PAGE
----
Objective: The objective of this study was to establish a program model for use in wide-spread cervical cancerscreening.
Methods: Cervical cancer screening was conducted in Zhongshan city in Guangdong province, Chinathrough a coordinated network of multiple institutes and hospitals. A total of 43,567 women, 35 to 59 years ofage, were screened during regular gynecological examinations using the liquid-based ThinPrep cytology test(TCT). Patients who tested positive were recalled for further treatment.
Results: The TCT-positive rate was3.17%, and 63.4% of these patients returned for follow-up. Pathology results were positive for 30.5% of therecalled women. Women who were younger than 50 years of age, urban dwelling, low-income, had a history ofcervical disease, began having sex before 20 years of age, or had sex during menstruation, were at elevated riskfor a positive TCT test. The recall rate was lower in women older than 50 years of age, urban dwelling, poorlyeducated, and who began having sex early. A higher recall rate was found in women 35 years of age and younger,urban dwelling, women who first had sex after 24 years of age, and women who had sex during menstruation.The positive pathology rate was higher in urban women 50 years of age and younger and women who testedpositive for human papillomavirus.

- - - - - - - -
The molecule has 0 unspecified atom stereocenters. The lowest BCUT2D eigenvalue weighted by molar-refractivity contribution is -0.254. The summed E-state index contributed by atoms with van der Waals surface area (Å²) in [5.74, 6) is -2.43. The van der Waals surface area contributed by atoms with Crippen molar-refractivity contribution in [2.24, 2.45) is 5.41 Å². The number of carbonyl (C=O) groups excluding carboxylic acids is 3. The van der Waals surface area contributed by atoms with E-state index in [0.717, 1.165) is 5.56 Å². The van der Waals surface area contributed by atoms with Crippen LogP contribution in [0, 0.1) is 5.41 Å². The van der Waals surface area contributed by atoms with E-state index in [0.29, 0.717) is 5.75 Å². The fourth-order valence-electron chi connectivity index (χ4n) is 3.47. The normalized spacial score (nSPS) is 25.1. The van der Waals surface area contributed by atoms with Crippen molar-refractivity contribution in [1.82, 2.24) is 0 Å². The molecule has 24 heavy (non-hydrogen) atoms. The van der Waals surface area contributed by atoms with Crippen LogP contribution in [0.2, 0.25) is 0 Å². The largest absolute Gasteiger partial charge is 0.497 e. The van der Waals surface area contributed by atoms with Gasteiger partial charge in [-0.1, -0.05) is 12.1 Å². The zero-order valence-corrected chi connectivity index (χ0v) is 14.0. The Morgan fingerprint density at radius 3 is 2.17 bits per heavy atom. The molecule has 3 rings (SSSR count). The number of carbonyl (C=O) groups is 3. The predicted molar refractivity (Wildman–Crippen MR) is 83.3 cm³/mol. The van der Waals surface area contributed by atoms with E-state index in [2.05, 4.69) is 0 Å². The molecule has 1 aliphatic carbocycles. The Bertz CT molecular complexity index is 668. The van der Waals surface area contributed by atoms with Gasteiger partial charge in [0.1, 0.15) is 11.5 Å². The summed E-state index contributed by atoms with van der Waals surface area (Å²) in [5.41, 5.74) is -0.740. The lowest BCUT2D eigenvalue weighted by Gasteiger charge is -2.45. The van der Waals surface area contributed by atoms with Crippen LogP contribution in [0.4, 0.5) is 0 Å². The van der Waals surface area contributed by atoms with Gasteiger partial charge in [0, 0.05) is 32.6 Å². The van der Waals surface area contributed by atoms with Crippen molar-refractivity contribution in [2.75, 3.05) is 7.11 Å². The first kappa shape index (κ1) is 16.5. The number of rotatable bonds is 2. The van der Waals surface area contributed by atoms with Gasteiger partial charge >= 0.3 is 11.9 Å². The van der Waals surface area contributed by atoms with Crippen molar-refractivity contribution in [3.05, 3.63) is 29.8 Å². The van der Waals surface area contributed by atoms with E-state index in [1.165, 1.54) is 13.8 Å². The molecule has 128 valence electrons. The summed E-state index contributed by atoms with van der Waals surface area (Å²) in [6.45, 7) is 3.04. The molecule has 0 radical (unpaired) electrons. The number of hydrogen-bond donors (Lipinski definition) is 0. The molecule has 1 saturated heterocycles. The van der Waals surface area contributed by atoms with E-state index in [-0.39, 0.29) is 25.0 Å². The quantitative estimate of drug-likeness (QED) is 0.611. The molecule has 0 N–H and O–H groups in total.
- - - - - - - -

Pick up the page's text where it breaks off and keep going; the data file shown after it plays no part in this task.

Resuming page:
Conclusion: An effective model for large-scale cervical cancer screening wassuccessfully established. These results suggest that improvements are needed in basic education regarding cervicalcancer screening for young and poorly educated women. Improved outreach for follow-up is also necessary toeffectively control cervical cancer.